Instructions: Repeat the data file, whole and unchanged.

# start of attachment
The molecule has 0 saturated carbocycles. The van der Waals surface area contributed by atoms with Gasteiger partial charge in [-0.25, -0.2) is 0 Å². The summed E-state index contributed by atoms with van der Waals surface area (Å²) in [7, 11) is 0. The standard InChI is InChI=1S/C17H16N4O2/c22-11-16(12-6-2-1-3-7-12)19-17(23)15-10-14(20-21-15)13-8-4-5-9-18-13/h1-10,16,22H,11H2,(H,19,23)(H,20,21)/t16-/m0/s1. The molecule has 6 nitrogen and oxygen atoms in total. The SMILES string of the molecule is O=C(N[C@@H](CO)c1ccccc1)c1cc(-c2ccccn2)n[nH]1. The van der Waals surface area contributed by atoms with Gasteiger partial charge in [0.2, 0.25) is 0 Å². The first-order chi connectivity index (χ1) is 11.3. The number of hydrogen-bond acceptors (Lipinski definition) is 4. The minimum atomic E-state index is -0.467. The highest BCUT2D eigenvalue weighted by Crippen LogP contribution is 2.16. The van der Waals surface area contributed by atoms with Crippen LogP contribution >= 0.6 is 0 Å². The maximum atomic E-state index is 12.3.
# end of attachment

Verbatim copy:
The molecule has 0 saturated carbocycles. The van der Waals surface area contributed by atoms with Gasteiger partial charge in [-0.25, -0.2) is 0 Å². The summed E-state index contributed by atoms with van der Waals surface area (Å²) in [7, 11) is 0. The standard InChI is InChI=1S/C17H16N4O2/c22-11-16(12-6-2-1-3-7-12)19-17(23)15-10-14(20-21-15)13-8-4-5-9-18-13/h1-10,16,22H,11H2,(H,19,23)(H,20,21)/t16-/m0/s1. The molecule has 6 nitrogen and oxygen atoms in total. The SMILES string of the molecule is O=C(N[C@@H](CO)c1ccccc1)c1cc(-c2ccccn2)n[nH]1. The van der Waals surface area contributed by atoms with Gasteiger partial charge in [0.2, 0.25) is 0 Å². The first-order chi connectivity index (χ1) is 11.3. The number of hydrogen-bond acceptors (Lipinski definition) is 4. The minimum atomic E-state index is -0.467. The highest BCUT2D eigenvalue weighted by Crippen LogP contribution is 2.16. The van der Waals surface area contributed by atoms with Crippen LogP contribution >= 0.6 is 0 Å². The maximum atomic E-state index is 12.3.